An April cyberattack at Tenet Healthcare (Tenet) resulted in an “unfavorable impact” of $100 million, according to Tenet’s Q2 earnings report. Tenet is a multi-state healthcare company based in Dallas, Texas operating hospitals, urgent care centers, ambulatory surgery centers, outpatient centers and imaging centers in 35 states.
Tenet published a cybersecurity notice on April 26 describing the attack. At the time Tenet reported that it “immediately suspended user access to impacted information technology applications, executed extensive cybersecurity protection protocols, and quickly took steps to restrict further unauthorized activity.”
An investigation revealed that an unauthorized party potentially infected the hospital network with malicious code and was able to exfiltrate data between March 3 and April 24. The protected health information (PHI) potentially exposed during the incident included names, Social Security numbers, health insurance information, medical record numbers, dates of service, provider and facility names, addresses, birth dates, reason for visit, procedure information, account or claim status, and billing and diagnostic codes.
Although today Tenet has recovered from the April attack, its earnings report revealed more information about what happened. During the incident, the company’s hospitals remained operational and continued to deliver patient care, “utilizing well-established back-up processes.”
Along with an unfavorable impact of approximately $100 million to adjusted EBITDA (earnings before interest, taxes, depreciation, and amortization), the company’s net operating revenues declined 11 percent compared to last year’s Q2. Some of the decline was attributed to the sale of Tenet’s Miami-area hospitals, but as the report stated:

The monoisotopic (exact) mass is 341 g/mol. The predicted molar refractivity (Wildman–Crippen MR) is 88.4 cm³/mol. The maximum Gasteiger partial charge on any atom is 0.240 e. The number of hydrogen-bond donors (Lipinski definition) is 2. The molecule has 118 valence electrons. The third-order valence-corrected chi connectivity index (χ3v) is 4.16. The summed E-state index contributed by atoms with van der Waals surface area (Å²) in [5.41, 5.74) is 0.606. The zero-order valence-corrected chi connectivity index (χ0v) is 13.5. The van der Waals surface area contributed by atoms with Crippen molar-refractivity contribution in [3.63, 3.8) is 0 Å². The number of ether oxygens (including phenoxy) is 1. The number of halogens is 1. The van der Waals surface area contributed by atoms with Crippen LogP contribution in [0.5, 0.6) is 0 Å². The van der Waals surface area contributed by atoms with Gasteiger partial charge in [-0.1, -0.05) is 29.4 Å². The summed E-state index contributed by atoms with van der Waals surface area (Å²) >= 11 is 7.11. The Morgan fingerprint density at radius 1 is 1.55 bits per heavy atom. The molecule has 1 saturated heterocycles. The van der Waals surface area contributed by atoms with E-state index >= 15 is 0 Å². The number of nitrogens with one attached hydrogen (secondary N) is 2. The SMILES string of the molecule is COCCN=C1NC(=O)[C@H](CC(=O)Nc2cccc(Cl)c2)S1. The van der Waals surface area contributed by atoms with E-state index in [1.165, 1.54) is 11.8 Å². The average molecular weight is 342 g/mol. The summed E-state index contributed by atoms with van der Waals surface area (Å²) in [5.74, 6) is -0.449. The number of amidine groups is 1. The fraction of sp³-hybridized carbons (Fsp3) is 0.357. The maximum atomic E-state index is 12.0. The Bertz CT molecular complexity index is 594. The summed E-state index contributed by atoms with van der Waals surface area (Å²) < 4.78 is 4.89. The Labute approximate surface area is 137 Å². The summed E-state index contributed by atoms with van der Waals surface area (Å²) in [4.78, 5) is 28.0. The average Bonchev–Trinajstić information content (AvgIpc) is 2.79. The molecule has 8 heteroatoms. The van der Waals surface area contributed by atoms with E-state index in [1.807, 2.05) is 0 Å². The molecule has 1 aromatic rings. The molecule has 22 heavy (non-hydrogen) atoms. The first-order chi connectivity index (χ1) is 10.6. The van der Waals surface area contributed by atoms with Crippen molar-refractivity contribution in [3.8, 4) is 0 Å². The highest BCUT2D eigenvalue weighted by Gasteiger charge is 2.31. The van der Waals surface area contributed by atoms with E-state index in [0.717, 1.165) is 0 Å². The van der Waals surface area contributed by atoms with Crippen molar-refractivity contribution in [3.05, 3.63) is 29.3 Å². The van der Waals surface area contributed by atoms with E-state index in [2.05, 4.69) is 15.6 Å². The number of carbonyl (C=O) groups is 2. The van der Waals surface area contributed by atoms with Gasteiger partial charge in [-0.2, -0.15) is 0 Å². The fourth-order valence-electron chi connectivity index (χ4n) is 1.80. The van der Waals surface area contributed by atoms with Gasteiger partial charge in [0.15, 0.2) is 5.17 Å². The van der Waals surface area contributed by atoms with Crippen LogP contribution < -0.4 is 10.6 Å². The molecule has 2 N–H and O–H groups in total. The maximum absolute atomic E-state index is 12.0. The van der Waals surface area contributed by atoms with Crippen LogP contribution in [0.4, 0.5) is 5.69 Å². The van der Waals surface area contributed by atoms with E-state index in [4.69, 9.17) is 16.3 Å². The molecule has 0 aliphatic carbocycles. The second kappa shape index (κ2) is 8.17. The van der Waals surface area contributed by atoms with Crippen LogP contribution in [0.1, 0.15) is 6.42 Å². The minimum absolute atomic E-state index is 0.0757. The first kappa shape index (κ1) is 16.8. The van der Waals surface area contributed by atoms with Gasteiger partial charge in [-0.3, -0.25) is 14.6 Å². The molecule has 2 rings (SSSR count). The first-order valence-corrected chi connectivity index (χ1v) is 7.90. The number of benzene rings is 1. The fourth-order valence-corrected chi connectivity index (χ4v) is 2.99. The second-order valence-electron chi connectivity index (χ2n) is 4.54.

“Same-hospital net patient service revenue per adjusted admission decreased 0.2 percent year-over-year for Q2’22 primarily due to the unfavorable impact of the cybersecurity incident, partially offset by improved pricing yield.” (italics added for emphasis)
Recovery costs for Tenet are comparable to those of other cyberattacks experienced by large healthcare organizations. For example, Scripps Health incurred approximately $112.7 million in losses after a May 2021 cyberattack disrupted its operations.
We’ve previously written about how Data Breaches are Expensive. The costs range from the investigation, to downtime, legal fees and lost revenue. All of this happens before a lawsuit.
Costs Multiply with Class Action Lawsuit
In addition to the $100 million loss, Tenet Healthcare and its affiliate, Baptist Health System, are facing a proposed class-action data breach lawsuit due to the April incident.
Similar to other healthcare data breach lawsuits, it alleges that Tenet was negligent and failed to implement proper technical safeguards to prevent a security incident. The plaintiff also claims that he spent and will continue to spend a significant amount of time protecting his personal data and preventing it from being misused. So far however, the lawsuit does not describe any actual misuse of the plaintiff’s protected health information. The lawsuit may or may not succeed, depending on whether the plaintiff can show actual concrete harm, as opposed to speculative future harm.
Whether it ultimately succeeds or not, the class action lawsuit is expensive and time consuming to defend, adding to the nightmare started by the cybersecurity attack in April.